Wuthering Heights By Emily Brontë Chapter 31

Hareton's chest heaved in silence a minute: he laboured under a severe sense of mortification and wrath, which it was no easy task to suppress. I rose, and, from a gentlemanly idea of relieving his embarrassment, took up my station in the doorway, surveying the external prospect as I stood. He followed my example, and left the room; but presently reappeared, bearing half a dozen volumes in his hands, which he threw into Catherine's lap, exclaiming, — 'Take them! I never want to hear, or read, or think of them again!'

'I won't have them now,' she answered. 'I shall connect them with you, and hate them.'

She opened one that had obviously been often turned over, and read a portion in the drawling tone of a beginner; then laughed, and threw it from her. 'And listen,' she continued, provokingly, commencing a verse of an old ballad in the same fashion.

But his self-love would endure no further torment: I heard, and not altogether disapprovingly, a manual cheek given to her saucy tongue. The little wretch had done her utmost to hurt her cousin's sensitive though uncultivated feelings, and a physical argument was the only mode he had of balancing the account, and repaying its effects on the inflictor. He afterwards gathered the books and hurled them on the fire. I read in his countenance what anguish it was to offer that sacrifice to spleen. I fancied that as they consumed, he recalled the pleasure they had already imparted, and the triumph and ever-increasing pleasure he had anticipated from them; and I fancied I guessed the incitement to his secret studies also. He had been content with daily labour and rough animal enjoyments, till Catherine crossed his path. Shame at her scorn, and hope of her approval, were his first prompters to higher pursuits; and instead of guarding him from one and winning him to the other, his endeavours to raise himself had produced just the contrary result.

'Yes that's all the good that such a brute as you can get from them!' cried Catherine, sucking her damaged lip, and watching the conflagration with indignant eyes.

'You'd better hold your tongue, now,' he answered fiercely.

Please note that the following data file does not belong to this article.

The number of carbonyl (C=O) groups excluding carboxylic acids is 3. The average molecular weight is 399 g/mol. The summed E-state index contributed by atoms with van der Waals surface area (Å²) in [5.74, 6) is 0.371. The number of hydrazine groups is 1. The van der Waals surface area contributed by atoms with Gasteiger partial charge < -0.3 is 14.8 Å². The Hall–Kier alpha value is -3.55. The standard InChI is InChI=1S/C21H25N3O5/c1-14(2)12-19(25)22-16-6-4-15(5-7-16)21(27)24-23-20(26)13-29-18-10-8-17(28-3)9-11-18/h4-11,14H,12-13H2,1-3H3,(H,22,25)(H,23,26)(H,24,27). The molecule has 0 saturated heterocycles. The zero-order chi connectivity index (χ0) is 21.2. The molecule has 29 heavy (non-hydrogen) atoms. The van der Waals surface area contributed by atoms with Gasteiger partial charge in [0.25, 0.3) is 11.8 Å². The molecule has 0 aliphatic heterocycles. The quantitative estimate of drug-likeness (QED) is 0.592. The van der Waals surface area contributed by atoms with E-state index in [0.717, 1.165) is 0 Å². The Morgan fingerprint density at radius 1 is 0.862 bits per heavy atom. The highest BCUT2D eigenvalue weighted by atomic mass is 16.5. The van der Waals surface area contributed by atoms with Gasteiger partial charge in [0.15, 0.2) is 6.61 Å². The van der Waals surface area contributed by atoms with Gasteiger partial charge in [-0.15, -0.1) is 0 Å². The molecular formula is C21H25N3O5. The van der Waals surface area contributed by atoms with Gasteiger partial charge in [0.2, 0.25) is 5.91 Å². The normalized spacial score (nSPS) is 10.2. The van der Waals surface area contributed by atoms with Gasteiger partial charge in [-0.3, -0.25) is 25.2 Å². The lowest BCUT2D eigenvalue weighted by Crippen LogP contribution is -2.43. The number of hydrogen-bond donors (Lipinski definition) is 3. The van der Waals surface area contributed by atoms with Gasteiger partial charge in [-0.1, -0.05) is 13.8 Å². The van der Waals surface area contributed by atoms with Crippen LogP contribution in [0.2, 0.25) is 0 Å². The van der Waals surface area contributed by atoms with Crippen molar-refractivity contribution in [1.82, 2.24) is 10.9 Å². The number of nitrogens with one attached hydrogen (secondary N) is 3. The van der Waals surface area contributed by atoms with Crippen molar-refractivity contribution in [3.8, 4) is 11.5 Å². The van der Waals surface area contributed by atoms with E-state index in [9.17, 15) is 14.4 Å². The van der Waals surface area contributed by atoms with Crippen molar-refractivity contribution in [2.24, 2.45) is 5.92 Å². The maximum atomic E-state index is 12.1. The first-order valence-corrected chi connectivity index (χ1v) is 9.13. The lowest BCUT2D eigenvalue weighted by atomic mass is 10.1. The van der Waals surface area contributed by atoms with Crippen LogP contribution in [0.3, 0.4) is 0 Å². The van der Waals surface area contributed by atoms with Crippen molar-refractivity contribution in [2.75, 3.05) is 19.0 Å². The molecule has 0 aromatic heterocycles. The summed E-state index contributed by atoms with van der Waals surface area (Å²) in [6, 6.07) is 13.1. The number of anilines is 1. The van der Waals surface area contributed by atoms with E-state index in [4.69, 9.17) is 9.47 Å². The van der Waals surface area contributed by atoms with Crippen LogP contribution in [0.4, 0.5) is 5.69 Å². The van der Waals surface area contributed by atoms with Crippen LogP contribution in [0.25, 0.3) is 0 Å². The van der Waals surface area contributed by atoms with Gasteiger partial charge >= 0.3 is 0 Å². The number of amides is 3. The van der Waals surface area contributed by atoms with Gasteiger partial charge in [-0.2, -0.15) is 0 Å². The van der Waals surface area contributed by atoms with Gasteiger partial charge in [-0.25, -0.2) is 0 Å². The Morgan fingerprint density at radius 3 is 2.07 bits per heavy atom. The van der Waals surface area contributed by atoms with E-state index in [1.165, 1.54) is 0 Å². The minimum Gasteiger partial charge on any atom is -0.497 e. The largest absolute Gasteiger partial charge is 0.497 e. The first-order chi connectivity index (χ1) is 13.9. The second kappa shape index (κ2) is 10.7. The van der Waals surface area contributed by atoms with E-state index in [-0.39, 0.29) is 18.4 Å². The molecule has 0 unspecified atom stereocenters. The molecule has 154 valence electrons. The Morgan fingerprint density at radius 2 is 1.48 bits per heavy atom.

And his agitation precluded further speech; he advanced hastily to the entrance, where I made way for him to pass. But ere he had crossed the door-stones, Mr. Heathcliff, coming up the causeway, encountered him, and laying hold of his shoulder asked, — 'What's to do now, my lad?'

'Naught, naught,' he said, and broke away to enjoy his grief and anger in solitude.

Heathcliff gazed after him, and sighed.

'It will be odd if I thwart myself,' he muttered, unconscious that I was behind him. 'But when I look for his father in his face, I find her every day more! How the devil is he so like? I can hardly bear to see him.'

He bent his eyes to the ground, and walked moodily in. There was a restless, anxious expression in his countenance. I had never remarked there before; and he looked sparer in person. His daughter-in-law, on perceiving him through the window, immediately escaped to the kitchen, so that I remained alone.

'I'm glad to see you out of doors again, Mr. Lockwood,' he said, in reply to my greeting; 'from selfish motives partly: I don't think I could readily supply your loss in this desolation. I've wondered more than once what brought you here.'

'An idle whim, I fear, sir,' was my answer; 'or else an idle whim is going to spirit me away. I shall set out for London next week; and I must give you warning that I feel no disposition to retain Thrushcross Grange beyond the twelve months I agreed to rent it. I believe I shall not live there any more.'

'Oh, indeed; you're tired of being banished from the world, are you?' he said. 'But if you be coming to plead off paying for a place you won't occupy, your journey is useless: I never relent in exacting my due from any one.'

'I'm coming to plead off nothing about it,' I exclaimed, considerably irritated. 'Should you wish it, I'll settle with you now,' and I drew my note-book from my pocket.

'No, no,' he replied, coolly; 'you'll leave sufficient behind to cover your debts, if you fail to return: I'm not in such a hurry. Sit down and take your dinner with us; a guest that is safe from repeating his visit can generally be made welcome. Catherine bring the things in: where are you?'

Catherine reappeared, bearing a tray of knives and forks.

'You may get your dinner with Joseph,' muttered Heathcliff, aside, 'and remain in the kitchen till he is gone.'

She obeyed his directions very punctually: perhaps she had no temptation to transgress. Living among clowns and misanthropists, she probably cannot appreciate a better class of people when she meets them.

With Mr. Heathcliff, grim and saturnine, on the one hand, and Hareton, absolutely dumb, on the other, I made a somewhat cheerless meal, and bade adieu early. I would have departed by the back way, to get a last glimpse of Catherine and annoy old Joseph; but Hareton received orders to lead up my horse, and my host himself escorted me to the door, so I could not fulfil my wish.

'How dreary life gets over in that house!' I reflected, while riding down the road. 'What a realisation of something more romantic than a fairy tale it would have been for Mrs. Linton Heathcliff, had she and I struck up an attachment, as her good nurse desired, and migrated together into the stirring atmosphere of the town!'

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